COPYRIGHT LAW AND AUDIO PRESERVATION

Georgia K. Harper
Manager, Intellectual Property Section
Office of General Counsel
University of Texas

OVERVIEW

Strictly interpreted, the task of “preserving audio collections” encounters few if any copyright problems. After all, the Copyright Act specifically authorizes libraries and archives to preserve materials in any medium, including sound recordings, both published and unpublished. But preservation alone, without some context, may seem pointless. We don’t wish just to preserve, but to provide access—at a minimum, to researchers—but more broadly, to the public, to the people whose culture our audio collections record.

The Copyright Act (17 USC 101 et. seq.) defines what will be protected and for how long, the rights of copyright owners, and limitations on those rights in favor of the public. Copyright owners have a set of exclusive rights that allow them to control how their works will be exploited—to a point. Their rights are not absolute, but are limited by the rights the act provides to members of the public to use the works, and to special groups such as libraries and archives, that make works available to the public, and by a term of protection that does not last forever (it only seems that way). If there is no specific authorization in the law for a use one wishes to make of another’s work, that use will require the permission of the copyright owner. Once works enter the public domain, they may be freely used by anyone for any purpose. The date on which works enter the public domain varies depending on when and where they were created, but as a general matter, the term for protection averages and in many cases exceeds 100 years in the United States.

The framework of copyright law treats different kinds of rights, different kinds of media, and different kinds of uses differently. Every little subtlety is important and is there for a reason. Sometimes, however, the reasons get lost over time so that things that made sense once no longer do.

The rather convoluted way sound recordings have been protected in the Copyright Act illustrates these points. They represented a “new technology” at one time and were initially denied protection altogether. When they were federally protected in 1972, their protection was woven into a pre-existing fabric that had evolved mainly to serve the needs of commercial book and sheet music publishers. Congress’s focus was primarily on preventing piracy, that is, unauthorized duplication and distribution, so it did not give the owners of copyrights in recordings a performance right. Anyone could perform any sound recording without permission from the owners of the recording, though they were required to pay a statutory license fee to the owners of copyright in the underlying composition. The Internet prompted a change in this limitation, however, and recordings now enjoy a limited performance right by means of digital audio transmissions. The way recording copyrights have varied over time gives their protection a sort of “patch-work” quality that makes understanding difficult, even for lawyers.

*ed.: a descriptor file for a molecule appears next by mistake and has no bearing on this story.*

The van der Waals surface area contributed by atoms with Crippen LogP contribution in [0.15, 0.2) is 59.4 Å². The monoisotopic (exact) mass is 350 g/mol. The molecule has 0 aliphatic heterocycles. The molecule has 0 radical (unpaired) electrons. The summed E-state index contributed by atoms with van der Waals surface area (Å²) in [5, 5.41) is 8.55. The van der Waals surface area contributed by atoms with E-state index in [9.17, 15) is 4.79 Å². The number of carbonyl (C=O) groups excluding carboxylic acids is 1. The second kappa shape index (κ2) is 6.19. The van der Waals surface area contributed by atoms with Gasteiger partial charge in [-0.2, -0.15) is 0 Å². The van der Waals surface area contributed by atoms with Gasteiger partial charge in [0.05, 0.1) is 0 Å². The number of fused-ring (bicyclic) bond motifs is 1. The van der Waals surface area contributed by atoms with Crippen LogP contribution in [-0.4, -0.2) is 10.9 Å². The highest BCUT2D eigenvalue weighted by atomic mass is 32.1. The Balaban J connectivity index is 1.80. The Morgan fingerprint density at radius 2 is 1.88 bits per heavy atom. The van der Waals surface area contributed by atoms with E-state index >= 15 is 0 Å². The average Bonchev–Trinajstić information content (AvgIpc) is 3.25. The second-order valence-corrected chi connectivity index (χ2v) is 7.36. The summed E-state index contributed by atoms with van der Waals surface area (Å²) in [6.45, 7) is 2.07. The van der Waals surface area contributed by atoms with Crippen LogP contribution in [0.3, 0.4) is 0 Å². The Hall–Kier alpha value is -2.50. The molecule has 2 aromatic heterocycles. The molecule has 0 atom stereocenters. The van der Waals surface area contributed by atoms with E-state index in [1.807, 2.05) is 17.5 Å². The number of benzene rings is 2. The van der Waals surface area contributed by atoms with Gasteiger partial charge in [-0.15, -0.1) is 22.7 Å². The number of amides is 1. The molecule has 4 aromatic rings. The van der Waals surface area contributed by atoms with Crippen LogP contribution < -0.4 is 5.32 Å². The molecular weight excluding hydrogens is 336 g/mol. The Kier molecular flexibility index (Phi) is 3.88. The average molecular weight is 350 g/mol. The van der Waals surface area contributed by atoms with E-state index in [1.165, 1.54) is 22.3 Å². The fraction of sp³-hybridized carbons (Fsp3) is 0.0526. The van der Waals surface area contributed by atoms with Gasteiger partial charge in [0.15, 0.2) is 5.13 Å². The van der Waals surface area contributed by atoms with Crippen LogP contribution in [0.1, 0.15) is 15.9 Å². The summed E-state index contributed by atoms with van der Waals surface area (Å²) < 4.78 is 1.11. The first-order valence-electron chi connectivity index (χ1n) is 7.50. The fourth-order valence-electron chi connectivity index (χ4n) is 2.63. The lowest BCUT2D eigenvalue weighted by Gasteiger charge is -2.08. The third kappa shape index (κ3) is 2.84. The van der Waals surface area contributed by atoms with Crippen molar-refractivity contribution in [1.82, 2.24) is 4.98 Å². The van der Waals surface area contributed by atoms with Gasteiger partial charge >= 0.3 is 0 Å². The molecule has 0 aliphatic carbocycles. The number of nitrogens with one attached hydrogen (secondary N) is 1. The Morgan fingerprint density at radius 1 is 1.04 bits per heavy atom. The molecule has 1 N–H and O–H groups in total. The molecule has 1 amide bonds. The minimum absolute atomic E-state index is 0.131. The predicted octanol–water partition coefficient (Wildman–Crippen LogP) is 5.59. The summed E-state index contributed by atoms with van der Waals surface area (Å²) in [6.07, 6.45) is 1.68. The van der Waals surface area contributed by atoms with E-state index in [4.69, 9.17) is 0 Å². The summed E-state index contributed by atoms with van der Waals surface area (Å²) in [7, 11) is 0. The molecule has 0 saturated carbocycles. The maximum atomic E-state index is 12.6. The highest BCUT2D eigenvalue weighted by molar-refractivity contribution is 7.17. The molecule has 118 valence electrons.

For the next 20 minutes, we’ll look a little more closely at the patchwork of protection for recordings as a way to help us figure out which recordings may be in the public domain. Then we’ll focus on the special exemptions that permit us to archive and make recordings available to the public even when they are still protected, and finally, we’ll assess the shortcomings in all of this and review some actions we might take to maximize what we and our patrons can do with the recordings we have so carefully preserved in our collections.

THE LEGAL FRAMEWORK


U.S. Recordings Protected by Federal or State Law
. Today, federal law protects U.S. sound recordings fixed on or after February 15, 1972 (hereafter, “1972”). As indicated above, these recordings enjoy only a limited set of rights. Copyright owners have the exclusive right to reproduce a recording in phonorecords, to prepare derivatives, and to publicly distribute phonorecords. Recording copyright owners do not enjoy an exclusive right to publicly perform their recordings; rather, Section 106(6) provides that the owner of rights in a sound recording has the exclusive right to perform the recording publicly by means of a digital audio transmission. Over-the-air broadcasts by terrestrial broadcasters licensed by the FCC do not violate the limited right because there is an express exception for them. Further, there is a statutory license available for transmissions that are not interactive such as typical Web casting. Congress equates interactive transmissions with sales of records and treats them differently from “streaming” and Web casting that are primarily intended for listening. Copyright owners may authorize or forbid interactive transmissions, as they see fit, just as they authorize or forbid duplication and distribution of physical recordings.